What is Shark Finning?
- Shark finning refers to the removal and retention of shark fins and the discard at sea of the carcass. The shark is most often still alive when it is tossed back into the water. Unable to swim, the shark slowly sinks toward the bottom where it is eaten alive by other fish.
- Shark specialists estimate that 100 million sharks are killed for their fins, annually.
Sharkwater is a documentary by the Canadian filmmaker Rob Stewart who is driven by a lifelong fascination with sharks. Stewart uses the first part of the documentary to debunk the reputation of sharks as bloodthirsty, man-eating monsters and documents how few fatal incidents sharks are actually involved in (or as Wikipedia puts it: "when the facts are examined it can be seen that a shark attack is one of the rarest ways for humans to die. On average, there are a minuscule 5 fatal shark attacks per year worldwide"). Stewart also argues how sharks as apex predators have had a vital influence on the evolution of the seas; sharks have been around for more than 400 million years, before the times of the dinosaurs. Then the documentary segue into a sinister account of how a horrendous number of sharks are killed each year, bringing many species to the brink of extinction. Only a minor part of the shark, the fins, is actually used, reminding me of the cruel mindless waste of the wholesale slaughter of the North American bison (nothing to do with Lophophora, I know, but I felt it important to help spreading the word about this disaster).
A whale shark fin on display outside of a shark fin restaurant, with shark fin soup preparation in the background. Bangkok, Thailand. Photo by Rob Stewart
A whale shark had its fins cut off while still alive, then left to die
Shark fin is a popular delicacy in Asia - especially China, where it is typically served in shark fin soup at weddings, business dinners, etc. Shark fins are big business, allegedly a bowl of shark fin soup can fetch up to $120! Consequently sharks are killed in the millions (as mentioned above some experts estimate 100 million sharks are killed each year), diminishing the populations alarmingly fast - some to the point of extinction. On top of that the sharks are killed in an extremely cruel way, the fins are usually sliced off as the shark is still alive and the finless body is dumped back into the ocean left to a slow death.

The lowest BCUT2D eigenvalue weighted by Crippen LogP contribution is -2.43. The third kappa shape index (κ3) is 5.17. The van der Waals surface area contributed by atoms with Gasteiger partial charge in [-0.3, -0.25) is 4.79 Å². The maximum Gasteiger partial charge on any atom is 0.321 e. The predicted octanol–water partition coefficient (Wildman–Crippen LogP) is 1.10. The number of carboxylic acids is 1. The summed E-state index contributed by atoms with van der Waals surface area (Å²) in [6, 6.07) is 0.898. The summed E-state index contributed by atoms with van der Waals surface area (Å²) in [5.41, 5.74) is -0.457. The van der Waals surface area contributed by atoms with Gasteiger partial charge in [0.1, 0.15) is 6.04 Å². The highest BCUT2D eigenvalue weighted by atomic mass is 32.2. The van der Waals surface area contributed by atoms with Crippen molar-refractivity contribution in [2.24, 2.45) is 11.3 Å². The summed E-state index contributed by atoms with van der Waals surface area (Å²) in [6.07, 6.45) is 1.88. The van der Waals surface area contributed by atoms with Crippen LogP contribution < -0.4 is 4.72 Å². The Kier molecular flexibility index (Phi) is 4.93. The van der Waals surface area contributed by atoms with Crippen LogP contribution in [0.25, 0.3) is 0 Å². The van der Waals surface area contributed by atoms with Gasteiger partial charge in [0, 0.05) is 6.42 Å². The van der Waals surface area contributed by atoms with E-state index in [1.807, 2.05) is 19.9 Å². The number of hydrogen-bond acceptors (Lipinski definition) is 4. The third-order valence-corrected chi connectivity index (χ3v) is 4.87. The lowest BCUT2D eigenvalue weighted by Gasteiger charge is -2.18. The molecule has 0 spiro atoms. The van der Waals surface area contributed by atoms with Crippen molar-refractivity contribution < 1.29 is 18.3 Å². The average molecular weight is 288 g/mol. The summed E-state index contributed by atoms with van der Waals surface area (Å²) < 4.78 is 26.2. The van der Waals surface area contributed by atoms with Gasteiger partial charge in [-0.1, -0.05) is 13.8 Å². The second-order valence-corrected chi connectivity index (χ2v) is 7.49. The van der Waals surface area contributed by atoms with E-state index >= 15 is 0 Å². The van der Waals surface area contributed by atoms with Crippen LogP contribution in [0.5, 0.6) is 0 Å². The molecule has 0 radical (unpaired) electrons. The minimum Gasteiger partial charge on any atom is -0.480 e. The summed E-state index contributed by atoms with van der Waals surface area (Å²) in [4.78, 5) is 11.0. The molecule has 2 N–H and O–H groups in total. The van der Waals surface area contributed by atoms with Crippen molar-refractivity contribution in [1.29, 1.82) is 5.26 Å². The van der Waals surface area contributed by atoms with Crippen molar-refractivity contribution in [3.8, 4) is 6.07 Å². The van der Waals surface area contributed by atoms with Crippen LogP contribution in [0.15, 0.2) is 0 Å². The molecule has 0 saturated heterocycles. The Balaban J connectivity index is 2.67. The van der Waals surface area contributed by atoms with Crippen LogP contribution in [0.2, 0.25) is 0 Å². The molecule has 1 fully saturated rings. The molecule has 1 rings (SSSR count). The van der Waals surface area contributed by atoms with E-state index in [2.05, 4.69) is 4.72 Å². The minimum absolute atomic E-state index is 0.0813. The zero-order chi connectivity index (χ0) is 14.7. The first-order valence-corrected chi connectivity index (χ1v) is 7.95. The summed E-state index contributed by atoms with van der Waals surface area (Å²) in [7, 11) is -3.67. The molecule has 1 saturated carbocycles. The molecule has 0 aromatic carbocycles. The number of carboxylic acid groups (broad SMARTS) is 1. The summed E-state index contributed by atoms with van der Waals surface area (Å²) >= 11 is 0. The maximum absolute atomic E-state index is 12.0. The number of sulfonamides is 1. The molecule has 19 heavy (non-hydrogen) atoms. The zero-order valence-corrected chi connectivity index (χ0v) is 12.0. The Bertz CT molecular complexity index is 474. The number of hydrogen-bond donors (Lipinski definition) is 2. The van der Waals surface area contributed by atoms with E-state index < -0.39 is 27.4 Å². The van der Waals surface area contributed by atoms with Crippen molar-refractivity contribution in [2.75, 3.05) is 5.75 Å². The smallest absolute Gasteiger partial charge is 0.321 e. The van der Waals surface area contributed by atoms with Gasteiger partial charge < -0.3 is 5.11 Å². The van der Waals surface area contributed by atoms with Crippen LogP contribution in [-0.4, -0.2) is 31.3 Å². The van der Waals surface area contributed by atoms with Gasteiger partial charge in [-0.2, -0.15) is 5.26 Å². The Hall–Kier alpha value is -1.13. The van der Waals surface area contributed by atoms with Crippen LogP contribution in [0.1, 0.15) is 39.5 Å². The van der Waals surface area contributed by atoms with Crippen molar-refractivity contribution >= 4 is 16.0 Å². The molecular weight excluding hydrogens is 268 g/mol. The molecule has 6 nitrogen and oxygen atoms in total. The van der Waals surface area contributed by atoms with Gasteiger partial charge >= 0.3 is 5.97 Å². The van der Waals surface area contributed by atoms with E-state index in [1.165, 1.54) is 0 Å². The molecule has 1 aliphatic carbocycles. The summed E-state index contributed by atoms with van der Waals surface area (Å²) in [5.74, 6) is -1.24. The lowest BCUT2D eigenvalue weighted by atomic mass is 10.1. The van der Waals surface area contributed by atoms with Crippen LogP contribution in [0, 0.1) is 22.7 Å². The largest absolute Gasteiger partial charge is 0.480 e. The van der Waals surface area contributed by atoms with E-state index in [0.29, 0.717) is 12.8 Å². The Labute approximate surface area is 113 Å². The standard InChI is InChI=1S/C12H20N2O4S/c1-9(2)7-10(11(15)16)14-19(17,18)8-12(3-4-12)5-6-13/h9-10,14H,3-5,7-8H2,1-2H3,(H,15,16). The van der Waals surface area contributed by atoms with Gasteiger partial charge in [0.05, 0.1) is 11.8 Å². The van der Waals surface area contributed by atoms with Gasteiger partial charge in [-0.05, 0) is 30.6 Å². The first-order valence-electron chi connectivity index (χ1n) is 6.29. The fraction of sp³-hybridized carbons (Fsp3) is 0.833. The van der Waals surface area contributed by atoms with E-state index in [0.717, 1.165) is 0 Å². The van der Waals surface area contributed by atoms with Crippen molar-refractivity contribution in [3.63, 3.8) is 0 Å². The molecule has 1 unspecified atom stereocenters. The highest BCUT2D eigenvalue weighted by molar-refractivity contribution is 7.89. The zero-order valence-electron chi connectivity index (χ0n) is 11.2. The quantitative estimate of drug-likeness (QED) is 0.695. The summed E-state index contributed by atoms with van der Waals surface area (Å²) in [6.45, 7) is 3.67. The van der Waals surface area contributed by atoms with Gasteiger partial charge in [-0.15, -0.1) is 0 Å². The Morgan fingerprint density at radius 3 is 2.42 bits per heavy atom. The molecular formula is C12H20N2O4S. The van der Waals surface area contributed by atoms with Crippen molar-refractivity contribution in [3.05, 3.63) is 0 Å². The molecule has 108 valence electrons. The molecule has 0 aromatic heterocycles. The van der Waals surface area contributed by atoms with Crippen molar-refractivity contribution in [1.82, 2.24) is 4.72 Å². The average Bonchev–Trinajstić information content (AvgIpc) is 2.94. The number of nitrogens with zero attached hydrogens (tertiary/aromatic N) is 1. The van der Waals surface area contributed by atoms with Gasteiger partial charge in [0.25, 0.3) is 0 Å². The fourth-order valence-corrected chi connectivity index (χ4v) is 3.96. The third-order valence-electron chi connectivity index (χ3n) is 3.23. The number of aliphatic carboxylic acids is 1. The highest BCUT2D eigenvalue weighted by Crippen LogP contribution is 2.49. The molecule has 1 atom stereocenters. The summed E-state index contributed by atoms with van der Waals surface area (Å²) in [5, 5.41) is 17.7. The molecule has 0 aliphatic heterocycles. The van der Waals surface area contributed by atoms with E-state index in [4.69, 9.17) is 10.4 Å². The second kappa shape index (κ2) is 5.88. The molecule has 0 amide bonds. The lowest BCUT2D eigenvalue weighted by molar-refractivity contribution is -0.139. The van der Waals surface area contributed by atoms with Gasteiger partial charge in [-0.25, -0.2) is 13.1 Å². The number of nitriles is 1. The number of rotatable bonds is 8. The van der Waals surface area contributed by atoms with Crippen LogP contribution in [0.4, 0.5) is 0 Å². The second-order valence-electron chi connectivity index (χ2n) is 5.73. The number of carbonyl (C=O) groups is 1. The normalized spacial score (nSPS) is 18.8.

Concerned voices are also raised regarding how the ecosystems of the ocean will be affected by removing massive numbers of top-level predators. The IUCN Shark Specialist Group Finning Statement says: "shark finning [...] threatens many shark stocks, the stability of marine ecosystems, sustainable traditional fisheries, food security and socioeconomically important recreational fisheries" and concludes that "a ban on shark finning is justified throughout the world’s oceans and high seas".
Not to mention the tremendous waste: the IUCN Information Paper on Shark Finning states that "The most widely used fin:carcass ratio was developed by the US National Marine Fisheries Service (NMFS) in the early 1990s. NMFS adopted a ratio of 5% fin weight to 95% dressed (gutted and beheaded) carcass weight based on samples of sharks dressed at sea under commercial fishing conditions in the Northwest Atlantic, and using the ratio appropriate for species with the largest fins", meaning that less than 5% of the killed animal is actually used.
Dusky shark attacking school of sardines in South Africa. Photo by Peter Lamberti
The screening of Sharkwater was followed by an analysis by a shark biologist from my old university. Asked if Sharkwater should be considered a sober or exaggerated "eco documentary" she replied that the situation as described by Rob Stewart is very much for real - millions of sharks are killed each year for their fins and many species will become extinct if action is not taken now!
It's sad to see how these magnificent creatures have gone from predator to prey, and how despite surviving the earth's history of mass extinctions, they could easily be wiped out within a few years due to human greed.
The stupidity and shortsightedness of mankind can be dumbfounding.
Sharkwater - The Truth Will Surface
IUCN Information Paper on Shark Finning
IUCN Shark Specialist Group Finning Statement
The photos are taken from the Sharkwater Press Kit
Scalloped hammerhead shark, Cocos Island, Costa Rica. Photo by Rob Stewart